Fixation was achieved with the use of a 3.5mm limited contact dynamic compression plate (Depuy, Synthes, PA, USA) and in 3 cases was augmented with a second smaller plate on the anterior surface. A minimum of 3 screws in compression mode were applied on either side with an additional screw placed into the harvested graft (Figures 1-3).

Harvested tricorticocancellous autograft and its insertion in between two ends of a clavicular nonunion or defect
Clavicular Nonunion Figure 1
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Positioning of the small distractor and placement of the tricorticocancellous autograft
Clavicular Nonunion Figure 2
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Superior plate is applied while protecting a supraclavicular nerve branch.
Clavicular Nonunion Figure 1
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Additional plating techniques included precontoured plates for additional compression, and wave plate technique to allow for improved bony healing.

A sling was then prescribed for seven to ten days provided the fixation was deemed to withstand early range of motion of the shoulder girdle. Once early bony healing was apparent on radiographs, progressive strengthening exercises were implemented. At 3 months postoperatively, patients were encouraged to return to their occupational or recreational activities.


At a mean follow-up time of 38 months (range: 12 to 60 months) after the index procedure, the Quick Disabilities of the Arm, Shoulder and Hand (Quick DASH) Score and pain score were recorded. We also reviewed the final range of motion in the patients’ records at the time of the final follow-up visit.


20 patients with a complex ununited clavicle with a large segmental defect were treated with surgical intervention. The mean Quick DASH score at the final follow-up after mean time of 36 month (12- 60) was 22±10 points. The VAS pain score was 1/10.

The mean range of shoulder motion at the time of last follow-up visit was near normal in all cases. All patients returned to their occupational and recreational activities with improved physical function. Clavicular length was restored to within 1.0cm± 0.5cm when compared to the contralateral side.

No implant removal was performed within the study population. One patient with an infected nonunion required an additional procedure and he healed subsequently without further intervention. All patients demonstrated union of the clavicle at final follow-up.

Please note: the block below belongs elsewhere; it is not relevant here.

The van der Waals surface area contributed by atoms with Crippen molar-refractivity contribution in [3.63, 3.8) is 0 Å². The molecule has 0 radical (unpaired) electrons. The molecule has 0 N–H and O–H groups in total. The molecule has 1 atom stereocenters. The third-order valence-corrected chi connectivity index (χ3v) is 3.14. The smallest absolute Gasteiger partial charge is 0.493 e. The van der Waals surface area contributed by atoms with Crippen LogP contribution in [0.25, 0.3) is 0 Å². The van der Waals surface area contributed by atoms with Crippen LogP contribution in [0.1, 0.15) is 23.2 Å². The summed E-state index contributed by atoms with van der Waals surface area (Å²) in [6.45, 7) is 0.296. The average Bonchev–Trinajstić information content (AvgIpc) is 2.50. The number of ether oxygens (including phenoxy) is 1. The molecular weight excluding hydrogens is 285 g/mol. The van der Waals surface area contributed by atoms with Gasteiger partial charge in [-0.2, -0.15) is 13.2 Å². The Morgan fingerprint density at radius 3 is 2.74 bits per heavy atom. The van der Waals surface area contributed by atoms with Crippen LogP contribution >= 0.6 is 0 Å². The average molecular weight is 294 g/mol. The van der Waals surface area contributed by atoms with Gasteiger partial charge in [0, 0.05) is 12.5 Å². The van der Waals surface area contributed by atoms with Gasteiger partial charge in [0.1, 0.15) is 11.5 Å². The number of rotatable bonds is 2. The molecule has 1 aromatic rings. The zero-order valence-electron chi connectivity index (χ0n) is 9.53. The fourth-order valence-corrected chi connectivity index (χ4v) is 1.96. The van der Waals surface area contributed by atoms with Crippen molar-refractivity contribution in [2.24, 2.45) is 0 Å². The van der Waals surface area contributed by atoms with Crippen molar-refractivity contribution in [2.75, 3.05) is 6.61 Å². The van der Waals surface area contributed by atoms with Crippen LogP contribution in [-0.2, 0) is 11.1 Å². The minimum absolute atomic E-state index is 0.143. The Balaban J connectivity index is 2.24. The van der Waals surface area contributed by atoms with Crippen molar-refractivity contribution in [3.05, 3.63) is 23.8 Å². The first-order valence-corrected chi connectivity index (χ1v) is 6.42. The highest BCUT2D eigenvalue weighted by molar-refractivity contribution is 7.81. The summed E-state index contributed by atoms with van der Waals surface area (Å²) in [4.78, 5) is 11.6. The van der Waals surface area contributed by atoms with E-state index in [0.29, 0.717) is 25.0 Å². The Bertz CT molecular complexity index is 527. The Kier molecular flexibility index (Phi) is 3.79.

Clavicle fracture nonunion with segmental defects are among the most complex fractures to treat, and it remains a challenge to obtain high functional outcomes for patients postoperatively. Most reports on simple clavicle nonunion are amendable to revision fixation with iliac crest bone graft and demonstrate a healing rate of 89-100%.12-14 However, there is scarce literature on the treatment on the subset of patients with clavicle nonunion with an additional large bony segmental defect.

Ballmer et al.15 reported on 37 patients with nonunion of the clavicle of which only 9 patients underwent tricortical iliac crest bone grafting for a segmental defect measuring > 1.5cm. All patients demonstrated union at their final follow-up.

Others have advocated for a free vascularized fibular graft. This has been successfully performed in 3 patients with persistent nounion of the clavicle.16

We report on 20 patients with this unique problem treated over a period of 18 years using screw and plate fixation in combination with a tricortical autograft from the iliac crest, and sculpturing pegs on each side to fit into each end of the nonunion site. It appears this technique may provide sufficient stability and an optimal biologic environment for reliable healing. Attention to the principles of surgical treatment of nonunions may result in consistent and reliable outcome. Key elements in the surgical technique include adequate bone debridement with observation of bleeding bone, the attempt to restore normal length, rotation and alignment in association with the various screw plate configurations, i.e. waveplate, precontoured compression plating or double plating.

Previous observations have reported on the usage of intercalary corticocancellous bone graft in ununited diaphyseal forearm fractures in 35 patients with radiographic evidence of healing within 6 months.17 Similarly, in a previous report10 this technique has been used in the treatment of ununited clavicle fractures. In three patients out of cohort of 23 patients with an unnited clavicle fracture, the use of a sculptured bone graft was necessary. It appears beneficial to place the subsequent plate superiorly to mimic tension band technique, as the ends of a clavicular nonunion most commonly are directed superiorly creating a tension and compression side.18

Special attention should be given to the possibility of P. acnes infection. Underlying P. acnes infection may represent a larger percentage of clavicular fracture nonunion than anticipated.19 In this series, there were five patients suffering from P. acnes infection and had been treated with intravenous antibiotics. It largely remains unknown how many ununited clavicle fracture treated initially with open reduction and internal fixation are due to an underlying infection.

There are a few notable limitations to this study. Although we report a considerable number of patients, the sample size is not sufficient for subgroup analysis. This is a retrospective study, which makes it inherently more susceptible to misleading data and bias. Additionally, we did not have a control group for comparison.

In conclusion, for patients with symptomatic complex ununited clavicle fractures with large segmental defects, open reduction and internal fixation with corticocancellous intercalary bone graft remains a viable surgical option to maintain a long-term high functional outcome and reliable fusion.